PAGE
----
Hang on, isn’t all debt bad?
Wrong. Well, sort of.
Technically speaking, having debt means you’ve spent money you don’t have. Sometimes this isn’t such a bad thing, as long as you’re getting long term value out of it and you’re not racking up debt to the point where you can’t see a way of ever repaying it – this is always bad debt.
What makes debt ‘bad’?
Bad debt refers to money owed on things that depreciate in value or won’t help you grow your wealth in the long run. One of the most common, but least productive forms of debt is credit card debt, which can result in interest rates in the 13% p.a. to 20% p.a. range.
Car loans are another form of debt that results in paying interest on an asset that can only depreciate over time. It is not unusual for a car to be worth only 60% of its showroom price after three years.
The annual running cost survey by the RACV further suggests that, between interest and depreciation, the average medium sized sedan costs between $4,600 and $6,000 to own each year. Little wonder more urban dwellers are giving up on car ownership altogether in favour of alternative methods of private transportation.
So a good rule of thumb for avoiding bad debt is asking yourself, ‘can I afford it?’ and ‘do I really need it?’. If you answer no to either of those questions, then put those new Nikes back on the shelf and leave your credit card to collect dust in your wallet.
What makes debt ‘good’?
Debt can be considered ‘good’ when it’s used to fund an asset that has the potential to increase in value over time.
A great example of ‘good’ debt is your HECS-HELP or FEE-HELP debt, because the money you have borrowed is being used to invest in your education, which will increase your worth in the employment market and elevate your future earnings potential.
Let’s not forget that you aren’t charged interest at all on your HECS debt (it is, however, subject to indexation each year so it maintains its real value).
Another example of good debt can be an owner occupier mortgage, because in paying off a mortgage you are building equity in a significant asset that should rise in value over the long term. And there are a whole range of non-financial reasons, including security of tenure, why property ownership remains so appealing compared to being a long-term renter.
Should I dip into my emergency fund to pay off bad debt?
While we spend a lot of time preaching the benefits of an emergency fund, those three months’ worth of salary that you’ve so diligently stashed away can indeed be used to pay off bad debt. In fact – do it now.
Why? Because that cash is replaceable and it’s certainly not earning you anything material sitting in your low interest savings account, because while financial emergencies are, like flat tyres, few and far between, the credit card balance that you can’t clear in full keeps growing every minute of every day.
A good rule of thumb when managing your debt is to aim for less than 20% of your take-home salary going to meet interest payments. If you’re above that threshold, you need to seriously consider making some changes to your lifestyle.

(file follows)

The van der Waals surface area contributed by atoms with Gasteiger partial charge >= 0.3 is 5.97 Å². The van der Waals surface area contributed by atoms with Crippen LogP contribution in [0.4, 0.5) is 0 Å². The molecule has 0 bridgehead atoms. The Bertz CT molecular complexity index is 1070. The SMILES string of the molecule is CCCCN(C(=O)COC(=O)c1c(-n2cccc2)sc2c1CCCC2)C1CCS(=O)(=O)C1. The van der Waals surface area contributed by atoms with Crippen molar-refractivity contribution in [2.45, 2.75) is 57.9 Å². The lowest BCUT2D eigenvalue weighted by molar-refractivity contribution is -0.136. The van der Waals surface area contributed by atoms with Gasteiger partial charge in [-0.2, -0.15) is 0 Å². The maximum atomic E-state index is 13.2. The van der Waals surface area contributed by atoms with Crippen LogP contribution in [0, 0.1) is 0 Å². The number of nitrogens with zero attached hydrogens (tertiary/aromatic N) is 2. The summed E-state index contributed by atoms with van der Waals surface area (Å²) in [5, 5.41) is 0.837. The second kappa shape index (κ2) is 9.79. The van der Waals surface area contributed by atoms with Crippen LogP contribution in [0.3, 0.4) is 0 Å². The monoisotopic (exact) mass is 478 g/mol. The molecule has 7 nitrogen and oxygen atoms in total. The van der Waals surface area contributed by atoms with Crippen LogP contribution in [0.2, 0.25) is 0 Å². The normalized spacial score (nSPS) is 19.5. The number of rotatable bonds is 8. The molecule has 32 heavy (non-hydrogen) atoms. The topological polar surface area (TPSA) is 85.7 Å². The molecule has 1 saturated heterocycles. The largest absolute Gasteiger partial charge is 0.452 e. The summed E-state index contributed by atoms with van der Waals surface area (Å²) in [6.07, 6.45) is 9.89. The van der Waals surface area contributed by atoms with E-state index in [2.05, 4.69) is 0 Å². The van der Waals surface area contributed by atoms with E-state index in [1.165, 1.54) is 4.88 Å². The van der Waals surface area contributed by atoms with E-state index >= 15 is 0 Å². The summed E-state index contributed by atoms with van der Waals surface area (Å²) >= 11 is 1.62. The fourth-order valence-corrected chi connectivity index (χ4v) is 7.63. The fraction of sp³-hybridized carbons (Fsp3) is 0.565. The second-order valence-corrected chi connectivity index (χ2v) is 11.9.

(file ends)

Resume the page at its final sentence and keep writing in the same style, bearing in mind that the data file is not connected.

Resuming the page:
Should I pay off my good debt faster?
Once you’ve got your ‘bad’ debt under control you might ask if you should accelerate paying down ‘good’ debt. Well, here the answers aren’t as clear cut.
Instead of asking yourself if you should pay off your good debt, ask yourself what else you could do with that money to advance your financial position.
Take a typical mortgage repayment schedule. It will likely run for between 25 and 30 years, and so anything you can do to reduce this is very likely to your benefit. But that’s not quite the whole story.
To determine if you’d be better off paying down the mortgage quicker or directing those surplus dollars elsewhere, you need to compare the effective after-tax return of both courses of action. Essentially what this means is, what is going to get you a better return?
Standard variable mortgage interest rates sit somewhere around 3.5% to 5% in Australia at the moment. Let’s assume that the interest rate on your mortgage is 4%. When considering whether to invest or pay off the mortgage (or leave it in the offset account), your threshold is that your after tax return on your investment should be greater than 4% for you to be better off investing rather than paying the mortgage.
Thus the ‘investment-return’ equivalent on your mortgage is 4%. Any investments you make that returns more than 4% p.a. is worth considering.
With official interest rates struggling to rise from their multi-decade lows, it’s unlikely that mortgage rates will rise back to the 7 – 9% p.a. variable rates we saw prior to the global financial crisis of 2007/08, at least not in the near term.
This means that while your natural instinct might be to eliminate mortgage debt as soon as you can (which, in the case of bad debt, is a brilliant rule of thumb to live by), it’s always best to consider your options and figure out what will ultimately be best for your money in the long run.
This could, depending on individual circumstances, involve building wealth in parallel with the family home to make sure you don’t have all your eggs in the property basket.
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Also published on Medium.